ANDREW LEIGH, SHADOW ASSISTANT MINISTER FOR TREASURY AND CHARITIES: Good afternoon, Richard. How are you?
GLOVER: Yeah, good. As we’re all spending so much time washing our hands, I thought we'd praise the man who kind of first got onto the idea of why it was so important.
LEIGH: Semmelweis was a wonderful pioneer, a quirky man who worked in the Vienna General Hospital. He noted this significant difference between the alternate days in which the births were delivered by female midwives and the days when they were delivered by male doctors. He noted that women were about twice as likely to die if they were admitted to the clinic on a day in which the doctors were doing the delivery rather than the midwives.Read more
ABC SYDNEY BREAKFAST
THURSDAY, 19 MARCH 2020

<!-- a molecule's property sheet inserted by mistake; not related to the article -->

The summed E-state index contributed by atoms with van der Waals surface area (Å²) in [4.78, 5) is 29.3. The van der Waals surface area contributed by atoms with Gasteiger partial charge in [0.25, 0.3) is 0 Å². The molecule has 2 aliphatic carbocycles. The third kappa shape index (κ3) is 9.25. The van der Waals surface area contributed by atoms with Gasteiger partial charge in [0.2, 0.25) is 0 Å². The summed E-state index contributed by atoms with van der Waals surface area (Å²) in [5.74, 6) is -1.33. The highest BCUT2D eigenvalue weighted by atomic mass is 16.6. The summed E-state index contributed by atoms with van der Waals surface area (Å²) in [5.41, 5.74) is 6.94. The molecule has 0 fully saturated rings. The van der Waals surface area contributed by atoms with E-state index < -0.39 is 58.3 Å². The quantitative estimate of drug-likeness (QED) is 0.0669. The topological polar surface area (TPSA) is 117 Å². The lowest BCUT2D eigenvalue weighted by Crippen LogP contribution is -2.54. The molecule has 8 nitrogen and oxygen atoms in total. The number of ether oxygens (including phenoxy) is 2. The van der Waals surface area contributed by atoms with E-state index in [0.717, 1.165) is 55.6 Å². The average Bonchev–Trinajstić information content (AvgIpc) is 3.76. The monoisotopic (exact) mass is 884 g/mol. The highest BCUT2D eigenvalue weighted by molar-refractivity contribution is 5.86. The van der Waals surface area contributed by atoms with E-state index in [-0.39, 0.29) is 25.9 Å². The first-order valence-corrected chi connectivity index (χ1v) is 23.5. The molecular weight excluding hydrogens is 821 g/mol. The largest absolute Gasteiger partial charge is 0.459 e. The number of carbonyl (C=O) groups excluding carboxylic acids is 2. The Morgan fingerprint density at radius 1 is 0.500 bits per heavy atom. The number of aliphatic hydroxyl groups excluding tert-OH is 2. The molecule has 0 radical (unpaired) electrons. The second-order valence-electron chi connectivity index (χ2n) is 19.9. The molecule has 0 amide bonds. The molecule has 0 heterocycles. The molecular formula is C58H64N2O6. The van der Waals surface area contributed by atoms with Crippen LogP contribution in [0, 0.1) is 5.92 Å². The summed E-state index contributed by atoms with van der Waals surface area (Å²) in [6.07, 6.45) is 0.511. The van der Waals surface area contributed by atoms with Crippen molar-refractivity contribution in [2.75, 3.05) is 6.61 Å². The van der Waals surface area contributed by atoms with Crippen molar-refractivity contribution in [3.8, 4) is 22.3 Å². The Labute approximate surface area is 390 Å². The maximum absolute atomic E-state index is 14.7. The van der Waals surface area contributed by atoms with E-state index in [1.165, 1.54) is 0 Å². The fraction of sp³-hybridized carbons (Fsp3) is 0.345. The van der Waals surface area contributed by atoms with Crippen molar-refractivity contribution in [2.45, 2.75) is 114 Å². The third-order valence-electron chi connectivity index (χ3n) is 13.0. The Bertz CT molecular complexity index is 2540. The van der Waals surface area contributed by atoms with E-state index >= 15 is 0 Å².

SUBJECTS: Economic stimulus; charities affected by coronavirus; the Reserve Bank.
WENDY HARMER, HOST: This is very timely that we are speaking to Andrew Leigh. Andrew Leigh is a former economist and he’s Shadow Assistant Minister for Treasury and Charities. And I guess that he's been keeping his eye on the bailout packages, the stimulus that's been offered, this brand new tranche of measures that are supposed to be released tomorrow that are coming from the government to try and deal with this economic crisis. We welcome him to the program. Hello, Andrew.
ANDREW LEIGH, SHADOW ASSISTANT MINISTER FOR TREASURY AND CHARITIES: G’day, Wendy. Great to be with you.
HARMER: Now we are expecting something quite interesting to come tomorrow. We are, we have been told - this is the that the drop - that a central feature of the soon to be announced package will be something called a, well a survival package for those who are without jobs. A temporary wage.